Learn about the story of Oxford on this tailored tour. You will be shown the area’s famous buildings and its little-known treasures, granting you access to the insides of some of its best-known landmarks and bringing the secrets of this inspiring city to life.

Onsite contact for the tour:

Emma Brodie
[email protected]
+61 435 023004

12:00pm – 12:20pm

LIGHT LUNCH AND REGISTRATION

Rhodes House
South Parks Road, Oxford, OX1 3RG

Rhodes House

Rhodes House is a hidden delight in the heart of Oxford. It is designed in the style of a Cotswold mansion and has been the gathering place for Rhodes Scholars and their distinguished guests for nearly 100 years.

Oxford

The University of Oxford is a collegiate research university located in Oxford, England. It has no known date of foundation, but there is evidence of teaching as far back as 1096, making it the oldest university in the English-speaking world and the world’s second-oldest university in continuous operation. It grew rapidly from 1167, when Henry II banned English students from attending the University of Paris. The history and influence of the University of Oxford has made it one of the most prestigious in the world.

Oxford is made up of a variety of institutions, including 38 constituent colleges and a full range of academic departments, which are organised into four divisions. All the colleges are self-governing institutions within the university, each controlling its own membership and with its own internal structure and activities. As a city university, it does not have a main campus; instead, its buildings and facilities are scattered throughout the city centre.

The university operates the world’s oldest university museum, the largest university press in the world and the largest academic library system in Britain. Oxford has educated many notable alumni, including 69 Nobel laureates, 28 prime ministers of the United Kingdom and many heads of state and government from around the world. Oxford is also home of the Rhodes Scholarship, one of the world’s oldest international scholarships.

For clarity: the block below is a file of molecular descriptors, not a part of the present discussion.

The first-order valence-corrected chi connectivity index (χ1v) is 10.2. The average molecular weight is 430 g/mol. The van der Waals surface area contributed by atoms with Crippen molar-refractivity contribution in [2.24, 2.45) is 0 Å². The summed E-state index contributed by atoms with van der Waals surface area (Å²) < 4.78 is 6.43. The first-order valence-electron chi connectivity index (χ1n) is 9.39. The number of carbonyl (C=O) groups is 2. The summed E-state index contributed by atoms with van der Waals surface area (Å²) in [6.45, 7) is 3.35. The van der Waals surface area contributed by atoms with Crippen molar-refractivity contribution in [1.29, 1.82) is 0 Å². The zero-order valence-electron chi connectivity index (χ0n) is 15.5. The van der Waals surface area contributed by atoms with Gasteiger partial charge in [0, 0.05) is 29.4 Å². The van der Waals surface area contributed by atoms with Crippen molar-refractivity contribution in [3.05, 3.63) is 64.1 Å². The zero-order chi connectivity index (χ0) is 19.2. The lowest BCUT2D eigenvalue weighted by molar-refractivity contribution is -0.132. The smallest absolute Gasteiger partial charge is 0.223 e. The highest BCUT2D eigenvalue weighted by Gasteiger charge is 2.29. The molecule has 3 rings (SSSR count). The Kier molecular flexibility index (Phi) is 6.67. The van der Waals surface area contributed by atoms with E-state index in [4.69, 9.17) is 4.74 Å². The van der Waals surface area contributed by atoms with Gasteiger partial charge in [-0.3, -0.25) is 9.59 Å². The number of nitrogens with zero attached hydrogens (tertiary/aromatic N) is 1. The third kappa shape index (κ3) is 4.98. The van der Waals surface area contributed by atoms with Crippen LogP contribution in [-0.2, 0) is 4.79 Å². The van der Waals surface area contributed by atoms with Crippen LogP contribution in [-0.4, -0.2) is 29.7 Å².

Onsite Contact

Emma Brodie
[email protected]
+61 435 023004

12:20pm – 12:30pm

WELCOME

12:30pm – 1:15pm

POLICY UPDATE: EU TAXONOMIES, COP26 AND THE JOURNEY TO CARBON NEUTRALITY BY 2050

This session will highlight the success of the European Union in developing taxonomies, a common language and new rules for financial markets, for environmentally sustainable investments and hear from investors who are using the taxonomies to deliver climate alignment in portfolios. Extrapolating on this it will examine the steps needed for the success of carbon neutrality by 2050.

Craig Mackenzie

Head of strategic asset allocation, Aberdeen Standard Investments (United Kingdom)

Joel Prohin

Head of portfolio management, Caisse des Depots et Consignations (France)

Nancy Saich

Chief climate change expert, European Investment Bank (Luxembourg)

Chair

Nathan Fabian

Chief responsible investment officer, PRI; rapporteur, EU taxonomy, EU technical expert group on sustainable finance (United Kingdom)

1:15pm – 2:00pm

SUSTAINABILITY LEADERSHIP

This session will hear from leaders in sustainability investing and the journey they have taken over the past 30 years. How have they invested in people and research and what are the most important aspects of leadership and culture? Where is sustainability heading and what can these leaders teach about the path forward?

Eloy Lindeijer